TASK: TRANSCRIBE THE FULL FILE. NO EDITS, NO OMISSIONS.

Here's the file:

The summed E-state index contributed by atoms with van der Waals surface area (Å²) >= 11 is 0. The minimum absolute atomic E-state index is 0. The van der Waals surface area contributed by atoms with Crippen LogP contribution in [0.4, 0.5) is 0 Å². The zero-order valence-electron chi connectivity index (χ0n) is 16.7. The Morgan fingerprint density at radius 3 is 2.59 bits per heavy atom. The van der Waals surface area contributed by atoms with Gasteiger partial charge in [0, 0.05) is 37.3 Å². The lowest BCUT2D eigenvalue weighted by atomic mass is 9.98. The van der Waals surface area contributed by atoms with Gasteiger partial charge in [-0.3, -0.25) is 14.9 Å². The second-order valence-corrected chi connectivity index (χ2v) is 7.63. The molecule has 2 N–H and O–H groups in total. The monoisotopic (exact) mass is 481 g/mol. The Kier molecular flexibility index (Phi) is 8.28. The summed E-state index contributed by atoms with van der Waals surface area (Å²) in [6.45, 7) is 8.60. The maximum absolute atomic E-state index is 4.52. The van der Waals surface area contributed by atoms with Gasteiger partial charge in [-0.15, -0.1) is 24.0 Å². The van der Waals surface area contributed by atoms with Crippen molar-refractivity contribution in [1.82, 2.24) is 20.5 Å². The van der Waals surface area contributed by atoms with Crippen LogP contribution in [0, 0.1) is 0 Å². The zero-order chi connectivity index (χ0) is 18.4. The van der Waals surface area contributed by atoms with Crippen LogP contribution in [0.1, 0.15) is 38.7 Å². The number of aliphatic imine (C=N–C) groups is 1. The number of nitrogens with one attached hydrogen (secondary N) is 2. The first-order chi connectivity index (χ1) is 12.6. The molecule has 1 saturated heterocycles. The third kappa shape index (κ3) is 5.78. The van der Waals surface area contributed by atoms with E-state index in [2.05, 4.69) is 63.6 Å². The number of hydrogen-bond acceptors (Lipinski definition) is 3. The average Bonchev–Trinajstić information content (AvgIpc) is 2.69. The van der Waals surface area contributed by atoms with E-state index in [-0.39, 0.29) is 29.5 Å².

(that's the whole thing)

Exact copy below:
The summed E-state index contributed by atoms with van der Waals surface area (Å²) >= 11 is 0. The minimum absolute atomic E-state index is 0. The van der Waals surface area contributed by atoms with Crippen LogP contribution in [0.4, 0.5) is 0 Å². The zero-order valence-electron chi connectivity index (χ0n) is 16.7. The Morgan fingerprint density at radius 3 is 2.59 bits per heavy atom. The van der Waals surface area contributed by atoms with Gasteiger partial charge in [0, 0.05) is 37.3 Å². The lowest BCUT2D eigenvalue weighted by atomic mass is 9.98. The van der Waals surface area contributed by atoms with Gasteiger partial charge in [-0.3, -0.25) is 14.9 Å². The second-order valence-corrected chi connectivity index (χ2v) is 7.63. The molecule has 2 N–H and O–H groups in total. The monoisotopic (exact) mass is 481 g/mol. The Kier molecular flexibility index (Phi) is 8.28. The summed E-state index contributed by atoms with van der Waals surface area (Å²) in [6.45, 7) is 8.60. The maximum absolute atomic E-state index is 4.52. The van der Waals surface area contributed by atoms with Gasteiger partial charge in [-0.15, -0.1) is 24.0 Å². The van der Waals surface area contributed by atoms with Crippen molar-refractivity contribution in [1.82, 2.24) is 20.5 Å². The van der Waals surface area contributed by atoms with Crippen LogP contribution in [0, 0.1) is 0 Å². The zero-order chi connectivity index (χ0) is 18.4. The van der Waals surface area contributed by atoms with Crippen LogP contribution in [0.1, 0.15) is 38.7 Å². The number of aliphatic imine (C=N–C) groups is 1. The number of nitrogens with one attached hydrogen (secondary N) is 2. The first-order chi connectivity index (χ1) is 12.6. The molecule has 1 saturated heterocycles. The third kappa shape index (κ3) is 5.78. The van der Waals surface area contributed by atoms with E-state index in [2.05, 4.69) is 63.6 Å². The number of hydrogen-bond acceptors (Lipinski definition) is 3. The average Bonchev–Trinajstić information content (AvgIpc) is 2.69. The van der Waals surface area contributed by atoms with E-state index in [-0.39, 0.29) is 29.5 Å².